FORREST SHOAF, formerly Cracker Barrel Old Country Store's chief financial officer, has joined Dobie Media as advisor and investor, founder Bruce Dobie confirmed for VNC.
Word of the appointment comes just ahead of a full-fledged A-round capital raise for Dobie and close on the heels of the arrival of another investor-adviser, new-media entrepreneur Rick Blair, as previously reported by VNC. Dobie Media is a West End startup that provides its EvieSays online events calendars for media outlets.
Reached by VNC, Dobie and Shoaf expressed enthusiasm for Dobie Media's progress, and Shoaf emphasized his confidence in Dobie's vision for the company.
The relationship between Dobie and Shoaf was cemented when Shoaf served as investment banker during Dobie's sale of Nashville Scene to Village Voice Media in 2007, he explained. The transaction rested on "one of the best [valuation] multiples I ever achieved as a banker," said Shoaf, adding that the property was sold "at the top of the market." (The Scene, which Dobie had co-owned with now-American Songwriter co-publisher Albie Del Favero, was subsequently sold to Nashville-based Southcomm Communications.)
Shoaf, 61, most recently served nearly seven years at Lebanon, Tenn.-based Cracker Barrel in various roles, including general counsel, corporate secretary and senior vice president, ultimately retiring from the company as chief financial officer, reporting to CEO Michael Woodhouse. Shoaf's relationship with Cracker Barrel continues under a contractual agreement, Shoaf confirmed, declining to provide details.
Prior to Cracker Barrel, Shoaf pursued both lawyering and investment banking: He was a partner at Bass Berry & Sims; managing director of investment banking at Avondale Partners; and, managing director of the former J.C. Bradford corporate banking department and within Memphis-based Morgan Keegan (now part of Raymond James).
Shoaf, who said he is now taking his first break from full-time work since age 17, does not rule-out eventually becoming involved in other ventures. While both law and investment banking are logical avenues for a return to full-time employment, said Shoaf, who added that at the moment he feels more drawn to running a business as CEO.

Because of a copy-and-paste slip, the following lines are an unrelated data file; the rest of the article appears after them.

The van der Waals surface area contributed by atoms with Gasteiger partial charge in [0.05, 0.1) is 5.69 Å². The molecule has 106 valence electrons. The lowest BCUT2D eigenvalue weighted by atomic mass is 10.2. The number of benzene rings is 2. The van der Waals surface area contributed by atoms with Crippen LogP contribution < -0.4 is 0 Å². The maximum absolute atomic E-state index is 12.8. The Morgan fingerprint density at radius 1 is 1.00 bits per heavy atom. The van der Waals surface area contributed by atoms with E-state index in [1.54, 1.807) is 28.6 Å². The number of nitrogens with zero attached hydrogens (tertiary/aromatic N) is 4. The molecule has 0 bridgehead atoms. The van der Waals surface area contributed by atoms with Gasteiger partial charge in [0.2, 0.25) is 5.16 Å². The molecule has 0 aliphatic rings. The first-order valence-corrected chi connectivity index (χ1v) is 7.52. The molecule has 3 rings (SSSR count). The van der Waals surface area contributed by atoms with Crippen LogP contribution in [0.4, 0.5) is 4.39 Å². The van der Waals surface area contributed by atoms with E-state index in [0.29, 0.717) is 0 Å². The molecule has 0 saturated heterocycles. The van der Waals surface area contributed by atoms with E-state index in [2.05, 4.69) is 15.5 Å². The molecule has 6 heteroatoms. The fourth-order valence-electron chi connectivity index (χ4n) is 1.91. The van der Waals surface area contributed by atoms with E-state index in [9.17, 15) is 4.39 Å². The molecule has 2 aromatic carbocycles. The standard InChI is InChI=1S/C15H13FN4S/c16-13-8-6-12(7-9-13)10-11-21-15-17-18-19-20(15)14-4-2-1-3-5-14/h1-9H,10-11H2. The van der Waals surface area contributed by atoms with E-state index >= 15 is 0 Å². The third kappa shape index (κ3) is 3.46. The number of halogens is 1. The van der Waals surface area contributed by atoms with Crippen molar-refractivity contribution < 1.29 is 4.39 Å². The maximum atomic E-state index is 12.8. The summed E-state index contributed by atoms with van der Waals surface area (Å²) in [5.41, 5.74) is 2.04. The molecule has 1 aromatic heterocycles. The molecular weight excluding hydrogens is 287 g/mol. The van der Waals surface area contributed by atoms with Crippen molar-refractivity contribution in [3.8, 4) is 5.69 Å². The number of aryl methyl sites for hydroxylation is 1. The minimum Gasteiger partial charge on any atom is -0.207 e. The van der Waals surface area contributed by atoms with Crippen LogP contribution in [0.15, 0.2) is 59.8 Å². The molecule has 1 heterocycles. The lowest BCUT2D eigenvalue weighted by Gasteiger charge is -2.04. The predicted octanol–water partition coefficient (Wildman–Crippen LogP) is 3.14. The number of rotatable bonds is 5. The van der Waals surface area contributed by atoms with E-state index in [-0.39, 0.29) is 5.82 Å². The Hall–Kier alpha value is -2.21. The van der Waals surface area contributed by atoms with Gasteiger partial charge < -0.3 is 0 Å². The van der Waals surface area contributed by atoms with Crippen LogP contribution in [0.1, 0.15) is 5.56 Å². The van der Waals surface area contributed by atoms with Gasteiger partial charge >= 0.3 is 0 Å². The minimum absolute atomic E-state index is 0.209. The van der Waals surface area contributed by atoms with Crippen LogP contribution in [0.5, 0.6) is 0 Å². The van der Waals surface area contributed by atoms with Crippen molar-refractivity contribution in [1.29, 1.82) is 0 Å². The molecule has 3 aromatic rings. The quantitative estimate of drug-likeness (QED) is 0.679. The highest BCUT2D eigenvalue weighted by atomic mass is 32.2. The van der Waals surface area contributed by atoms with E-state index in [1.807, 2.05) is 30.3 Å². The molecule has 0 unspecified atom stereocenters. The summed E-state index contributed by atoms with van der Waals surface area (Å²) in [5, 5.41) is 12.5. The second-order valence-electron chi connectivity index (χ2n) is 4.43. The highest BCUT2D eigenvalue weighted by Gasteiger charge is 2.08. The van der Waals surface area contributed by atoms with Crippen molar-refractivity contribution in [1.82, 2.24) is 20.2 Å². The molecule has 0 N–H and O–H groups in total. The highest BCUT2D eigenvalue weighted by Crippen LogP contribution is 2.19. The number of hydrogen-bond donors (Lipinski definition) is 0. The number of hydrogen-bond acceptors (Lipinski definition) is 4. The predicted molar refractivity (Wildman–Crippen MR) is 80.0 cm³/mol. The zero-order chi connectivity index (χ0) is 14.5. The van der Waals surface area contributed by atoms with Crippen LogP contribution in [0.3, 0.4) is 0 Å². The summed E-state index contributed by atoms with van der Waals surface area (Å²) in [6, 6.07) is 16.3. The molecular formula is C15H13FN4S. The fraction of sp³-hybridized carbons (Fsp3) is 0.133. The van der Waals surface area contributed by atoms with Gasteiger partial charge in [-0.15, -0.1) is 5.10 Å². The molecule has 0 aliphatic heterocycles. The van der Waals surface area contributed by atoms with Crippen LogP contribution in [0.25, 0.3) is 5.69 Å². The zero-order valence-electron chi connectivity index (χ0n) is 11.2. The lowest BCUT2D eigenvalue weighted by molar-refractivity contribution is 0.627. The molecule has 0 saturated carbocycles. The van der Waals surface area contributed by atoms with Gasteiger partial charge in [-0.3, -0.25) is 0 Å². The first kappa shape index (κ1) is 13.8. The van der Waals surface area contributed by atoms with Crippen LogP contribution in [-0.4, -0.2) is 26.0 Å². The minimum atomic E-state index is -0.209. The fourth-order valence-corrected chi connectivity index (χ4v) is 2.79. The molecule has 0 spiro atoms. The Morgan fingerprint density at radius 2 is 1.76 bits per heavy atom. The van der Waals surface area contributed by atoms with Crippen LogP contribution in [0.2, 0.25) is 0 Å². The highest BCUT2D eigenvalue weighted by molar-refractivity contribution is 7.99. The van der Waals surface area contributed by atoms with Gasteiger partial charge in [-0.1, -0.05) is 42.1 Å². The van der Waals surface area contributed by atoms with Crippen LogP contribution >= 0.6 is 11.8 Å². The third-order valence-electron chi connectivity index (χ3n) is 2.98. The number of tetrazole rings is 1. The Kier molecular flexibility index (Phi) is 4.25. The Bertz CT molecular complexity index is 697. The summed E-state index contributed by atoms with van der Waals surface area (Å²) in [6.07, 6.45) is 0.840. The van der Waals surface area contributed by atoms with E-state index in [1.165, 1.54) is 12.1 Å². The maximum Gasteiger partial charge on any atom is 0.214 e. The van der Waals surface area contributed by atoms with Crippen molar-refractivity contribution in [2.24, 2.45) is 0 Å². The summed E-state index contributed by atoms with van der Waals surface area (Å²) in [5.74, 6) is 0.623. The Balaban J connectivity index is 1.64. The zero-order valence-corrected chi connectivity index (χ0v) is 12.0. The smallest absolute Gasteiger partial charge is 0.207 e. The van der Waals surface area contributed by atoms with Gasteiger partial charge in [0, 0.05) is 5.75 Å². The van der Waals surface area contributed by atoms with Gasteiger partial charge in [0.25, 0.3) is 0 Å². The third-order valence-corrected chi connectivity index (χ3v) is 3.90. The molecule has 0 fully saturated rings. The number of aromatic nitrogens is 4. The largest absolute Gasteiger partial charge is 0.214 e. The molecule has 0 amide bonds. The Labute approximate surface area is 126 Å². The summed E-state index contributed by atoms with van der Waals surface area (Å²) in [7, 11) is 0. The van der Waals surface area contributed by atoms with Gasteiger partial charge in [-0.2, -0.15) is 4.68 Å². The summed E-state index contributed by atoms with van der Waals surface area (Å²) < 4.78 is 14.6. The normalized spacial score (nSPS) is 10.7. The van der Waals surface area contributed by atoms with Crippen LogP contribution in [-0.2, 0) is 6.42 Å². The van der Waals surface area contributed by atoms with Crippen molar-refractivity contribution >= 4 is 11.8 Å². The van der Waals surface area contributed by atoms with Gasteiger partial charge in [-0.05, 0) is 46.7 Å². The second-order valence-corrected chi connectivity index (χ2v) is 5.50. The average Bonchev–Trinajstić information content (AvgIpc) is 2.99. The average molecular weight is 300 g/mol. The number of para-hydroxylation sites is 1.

While highly technical businesses might be beyond his ken, he said, he believes he's up to running businesses in most sectors -- notwithstanding his recognition that "everything is harder than it looks" from the outside, he added.
Alluding to the sport of boxing, Shoaf said he relishes the role of counselor and has often been cast as the "corner man." Now, he said, "I'd like to put the gloves on."
Shoaf stepped into the ring repeatedly, as a guest on Teddy Bart's Round Table, once one of Nashville's most prominent morning-drive radio talk shows. Brandishing taughtly reasoned views, conservatism and his personal brand of civility, Shoaf appeared on the show from 1996 til its end in 2005. He misses the show, which was "very Nashville," he said.
Shoaf said that his "biggest damn-fool mistake" in life, thus far, was his 2002 GOP primary candidacy for the 7th District House of Representatives seat. The experience was a "cure for narcissism," he said, particularly given that it cost $350,000 of his own money and $150,000 of funding from supporters. The seat went to U.S. Rep. Marsha Blackburn.
In 1997, soon after he began appearing on The Round Table, then-Lt. Colonel Shoaf completed 20 years' U.S. Army service. His military service had been weighted with 12 years on active duty, much of that as an Airborne Ranger. He graduated from the U.S. Military Academy at West Point in 1972, and later served as a West Point instructor. He earned his J.D. at Harvard Law School and a master's in literature at Vanderbilt University.
Shoaf is a former member of the board of directors of the National Restaurant Association. He was legal counsel to erstwhile presidential candidate and now-U.S. Sen. Lamar Alexander, a former Tennessee Republican governor. He attended the Webb School at Bell Buckle, Tenn., and years later served 15 years as a trustee of that school. He is now a trustee at Cumberland University, in Lebanon. He is a member of Tennessee's Post-Conviction Defender Oversight Commission, which watches the budget and expenditures of the state's Post-Conviction Defender, which provides legal counsel to indigent death-penalty prisoners.
Shoaf lived much of his childhood on Shoaf's Island and in Ripley, in West Tennessee. His full name is Nathan Bedford Forrest Shoaf, an honorific result of a Shoaf ancestor's having served with pride under Confederate Lt. Gen. Nathan Bedford Forrest.
Forrest, of course, was the widely admired military tactician and strategist who is also linked in history to brutality in warfare and to the formative years of the Ku Klux Klan, from which Forrest is said to have eventually severed his ties and sought to contribute to post-bellum reconciliation.
When asked by VNC for comment about living with the extraordinary name he inherited, Shoaf accepted the familiar question easily; and, though clearly prepared to discuss Forrest's record in any detail required, he made clear he bears Forrest's name with pride. He added only a few notes regarding what he believes to be mischaracterizations of Forrest's military and subsequent conduct, and cited praise of Forrest during the general's lifetime, and afterward.
"It is more name than I can live up to. Nathan Bedford Forrest was the finest soldier Tennessee ever produced," he asserted.
A crowd-sourced Wikipedia entry includes references to the controversies surrounding Shoaf's namesake, as well as references to praise from Shelby Foote, the historian, now deceased, who played a central narrative role in Ken Burns' Civil War documentary series. VNC